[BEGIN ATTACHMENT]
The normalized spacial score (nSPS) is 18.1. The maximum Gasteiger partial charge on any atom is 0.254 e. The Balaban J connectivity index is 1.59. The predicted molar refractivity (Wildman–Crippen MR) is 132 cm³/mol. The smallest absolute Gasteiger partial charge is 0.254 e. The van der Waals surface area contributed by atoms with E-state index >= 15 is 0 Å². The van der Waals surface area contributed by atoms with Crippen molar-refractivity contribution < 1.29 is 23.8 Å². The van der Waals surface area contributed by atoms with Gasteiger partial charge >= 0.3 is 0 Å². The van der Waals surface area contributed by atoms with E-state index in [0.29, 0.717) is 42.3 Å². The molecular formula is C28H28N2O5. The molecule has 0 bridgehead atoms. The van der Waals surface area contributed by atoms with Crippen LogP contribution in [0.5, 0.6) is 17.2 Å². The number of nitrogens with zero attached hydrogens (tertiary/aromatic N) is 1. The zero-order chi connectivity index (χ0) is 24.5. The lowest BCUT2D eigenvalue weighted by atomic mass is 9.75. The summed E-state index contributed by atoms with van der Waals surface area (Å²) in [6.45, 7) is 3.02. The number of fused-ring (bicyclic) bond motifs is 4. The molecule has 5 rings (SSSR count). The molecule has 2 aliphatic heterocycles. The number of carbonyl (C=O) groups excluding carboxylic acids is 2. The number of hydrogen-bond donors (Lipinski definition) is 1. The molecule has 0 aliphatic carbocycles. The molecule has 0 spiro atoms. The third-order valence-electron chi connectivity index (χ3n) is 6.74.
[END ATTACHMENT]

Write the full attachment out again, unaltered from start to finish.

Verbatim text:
The normalized spacial score (nSPS) is 18.1. The maximum Gasteiger partial charge on any atom is 0.254 e. The Balaban J connectivity index is 1.59. The predicted molar refractivity (Wildman–Crippen MR) is 132 cm³/mol. The smallest absolute Gasteiger partial charge is 0.254 e. The van der Waals surface area contributed by atoms with E-state index >= 15 is 0 Å². The van der Waals surface area contributed by atoms with Crippen molar-refractivity contribution < 1.29 is 23.8 Å². The van der Waals surface area contributed by atoms with Gasteiger partial charge >= 0.3 is 0 Å². The van der Waals surface area contributed by atoms with E-state index in [0.29, 0.717) is 42.3 Å². The molecular formula is C28H28N2O5. The molecule has 0 bridgehead atoms. The van der Waals surface area contributed by atoms with Crippen LogP contribution in [0.5, 0.6) is 17.2 Å². The number of nitrogens with zero attached hydrogens (tertiary/aromatic N) is 1. The zero-order chi connectivity index (χ0) is 24.5. The lowest BCUT2D eigenvalue weighted by atomic mass is 9.75. The summed E-state index contributed by atoms with van der Waals surface area (Å²) in [6.45, 7) is 3.02. The number of fused-ring (bicyclic) bond motifs is 4. The molecule has 5 rings (SSSR count). The molecule has 2 aliphatic heterocycles. The number of carbonyl (C=O) groups excluding carboxylic acids is 2. The number of hydrogen-bond donors (Lipinski definition) is 1. The molecule has 0 aliphatic carbocycles. The molecule has 0 spiro atoms. The third-order valence-electron chi connectivity index (χ3n) is 6.74.